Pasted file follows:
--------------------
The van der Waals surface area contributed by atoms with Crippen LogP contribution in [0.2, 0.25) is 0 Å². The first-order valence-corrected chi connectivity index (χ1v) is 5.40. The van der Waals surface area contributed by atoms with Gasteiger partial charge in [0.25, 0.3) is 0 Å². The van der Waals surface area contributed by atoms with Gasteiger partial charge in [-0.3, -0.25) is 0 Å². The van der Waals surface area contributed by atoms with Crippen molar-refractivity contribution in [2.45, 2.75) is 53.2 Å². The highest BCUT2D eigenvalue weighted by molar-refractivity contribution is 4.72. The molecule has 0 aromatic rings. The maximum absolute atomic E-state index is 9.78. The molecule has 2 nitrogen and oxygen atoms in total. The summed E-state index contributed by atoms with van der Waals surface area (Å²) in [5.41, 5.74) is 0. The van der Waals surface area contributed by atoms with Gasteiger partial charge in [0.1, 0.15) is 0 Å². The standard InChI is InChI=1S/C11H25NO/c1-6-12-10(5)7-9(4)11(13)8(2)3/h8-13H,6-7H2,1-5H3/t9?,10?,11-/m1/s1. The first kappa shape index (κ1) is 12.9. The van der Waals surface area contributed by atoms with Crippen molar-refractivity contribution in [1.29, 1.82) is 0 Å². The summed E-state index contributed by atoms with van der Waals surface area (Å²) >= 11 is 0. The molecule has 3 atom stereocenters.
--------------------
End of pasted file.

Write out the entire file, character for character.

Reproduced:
The van der Waals surface area contributed by atoms with Crippen LogP contribution in [0.2, 0.25) is 0 Å². The first-order valence-corrected chi connectivity index (χ1v) is 5.40. The van der Waals surface area contributed by atoms with Gasteiger partial charge in [0.25, 0.3) is 0 Å². The van der Waals surface area contributed by atoms with Gasteiger partial charge in [-0.3, -0.25) is 0 Å². The van der Waals surface area contributed by atoms with Crippen molar-refractivity contribution in [2.45, 2.75) is 53.2 Å². The highest BCUT2D eigenvalue weighted by molar-refractivity contribution is 4.72. The molecule has 0 aromatic rings. The maximum absolute atomic E-state index is 9.78. The molecule has 2 nitrogen and oxygen atoms in total. The summed E-state index contributed by atoms with van der Waals surface area (Å²) in [5.41, 5.74) is 0. The van der Waals surface area contributed by atoms with Gasteiger partial charge in [0.1, 0.15) is 0 Å². The standard InChI is InChI=1S/C11H25NO/c1-6-12-10(5)7-9(4)11(13)8(2)3/h8-13H,6-7H2,1-5H3/t9?,10?,11-/m1/s1. The first kappa shape index (κ1) is 12.9. The van der Waals surface area contributed by atoms with Crippen molar-refractivity contribution in [1.29, 1.82) is 0 Å². The summed E-state index contributed by atoms with van der Waals surface area (Å²) >= 11 is 0. The molecule has 3 atom stereocenters.